You can check your From Email in WP Mail SMTP » Settings.
Some mailers will allow you to type in any From Email you want. In this case, you should use an email at the domain you authenticated with your email provider.
For example, if you authenticated
example.com when you set up SendLayer, your email domain should also end with
Forcing that across your entire WordPress site will give you the peace of mind that all your emails are authenticated.
If the From Email is grayed out, you won’t be able to change it.
Some email providers (including Zoho Mail) don’t allow you to use a different From Email from the one you authenticated when you set up the plugin. So we gray out this setting to make sure your emails don’t fail.
If you’re using Gmail or Google Workspace, you can use any Gmail alias to send emails from WordPress. In this case, you’ll see a dropdown so you can choose your primary From Email when you run the Setup Wizard.
You can use any of these aliases to send emails from WordPress. Keep in mind that the primary Google alias will be used as a From Email if you try to use an email that doesn’t exist in your Gmail account.
5. Set Up Your Email DNS
Sometimes WordPress emails go to spam even after you’ve set up WP Mail SMTP. This is almost always caused by incorrect DNS settings at your domain.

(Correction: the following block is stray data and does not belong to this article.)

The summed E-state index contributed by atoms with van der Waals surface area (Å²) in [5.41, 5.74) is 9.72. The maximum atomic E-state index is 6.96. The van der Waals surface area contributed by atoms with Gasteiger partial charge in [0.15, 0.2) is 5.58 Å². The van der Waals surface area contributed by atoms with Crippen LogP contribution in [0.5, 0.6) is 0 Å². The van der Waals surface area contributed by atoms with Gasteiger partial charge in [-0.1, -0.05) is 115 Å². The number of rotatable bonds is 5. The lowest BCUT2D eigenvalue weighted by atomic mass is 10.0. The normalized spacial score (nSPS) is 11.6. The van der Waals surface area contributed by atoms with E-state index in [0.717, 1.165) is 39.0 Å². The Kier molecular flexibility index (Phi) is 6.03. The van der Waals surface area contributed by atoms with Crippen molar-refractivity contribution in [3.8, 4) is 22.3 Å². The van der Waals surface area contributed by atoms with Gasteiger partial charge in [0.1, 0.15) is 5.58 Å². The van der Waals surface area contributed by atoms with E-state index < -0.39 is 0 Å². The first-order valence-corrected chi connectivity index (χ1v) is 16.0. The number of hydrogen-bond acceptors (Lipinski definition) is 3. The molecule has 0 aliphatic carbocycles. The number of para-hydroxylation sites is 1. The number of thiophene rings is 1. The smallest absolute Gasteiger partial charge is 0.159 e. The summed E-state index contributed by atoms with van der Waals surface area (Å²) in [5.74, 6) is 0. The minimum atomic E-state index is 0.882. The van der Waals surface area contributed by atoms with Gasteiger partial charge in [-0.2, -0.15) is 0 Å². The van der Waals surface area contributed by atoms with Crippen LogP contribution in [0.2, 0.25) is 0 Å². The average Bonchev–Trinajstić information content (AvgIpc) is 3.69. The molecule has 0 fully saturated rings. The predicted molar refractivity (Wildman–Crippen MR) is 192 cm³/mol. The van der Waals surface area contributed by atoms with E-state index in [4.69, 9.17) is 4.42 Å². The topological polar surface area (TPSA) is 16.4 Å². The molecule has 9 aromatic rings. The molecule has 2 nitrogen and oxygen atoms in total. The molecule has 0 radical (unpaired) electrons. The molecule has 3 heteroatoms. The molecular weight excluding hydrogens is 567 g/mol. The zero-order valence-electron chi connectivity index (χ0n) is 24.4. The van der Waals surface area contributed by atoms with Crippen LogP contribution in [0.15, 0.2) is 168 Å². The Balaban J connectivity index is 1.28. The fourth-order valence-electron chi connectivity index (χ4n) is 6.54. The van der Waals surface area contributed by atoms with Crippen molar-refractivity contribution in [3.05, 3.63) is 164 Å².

Your email provider may need you to set up SPF, DMARC, and DKIM records to authenticate your WordPress emails. If you skip this step, your WordPress emails will likely still land in the Junk Mail folder.
Luckily, WP Mail SMTP has a built-in DNS checker that automatically scans your DNS for problems.
Pay attention to any SPF, SKIM, or DMARC warnings you receive in WP Mail SMTP. Getting these settings right is a crucial step to stop WordPress emails going to spam.
Not sure where to start? We’ve included complete DNS setup steps in our mailer documentation to get you on the right track. Start with this guide on how to create a DMARC record.
Next, Stop Spam From Your Contact Form
Now that you’ve fixed your WordPress emails going to spam, you might have another issue: getting spam from your contact form.
Check out the best contact form plugins to see how to stop contact form spam using CAPTCHAs and secret form tokens.
Ready to fix your emails? Get started today with the best WordPress SMTP plugin. WP Mail SMTP Elite includes full White Glove Setup and offers a 14-day money-back guarantee.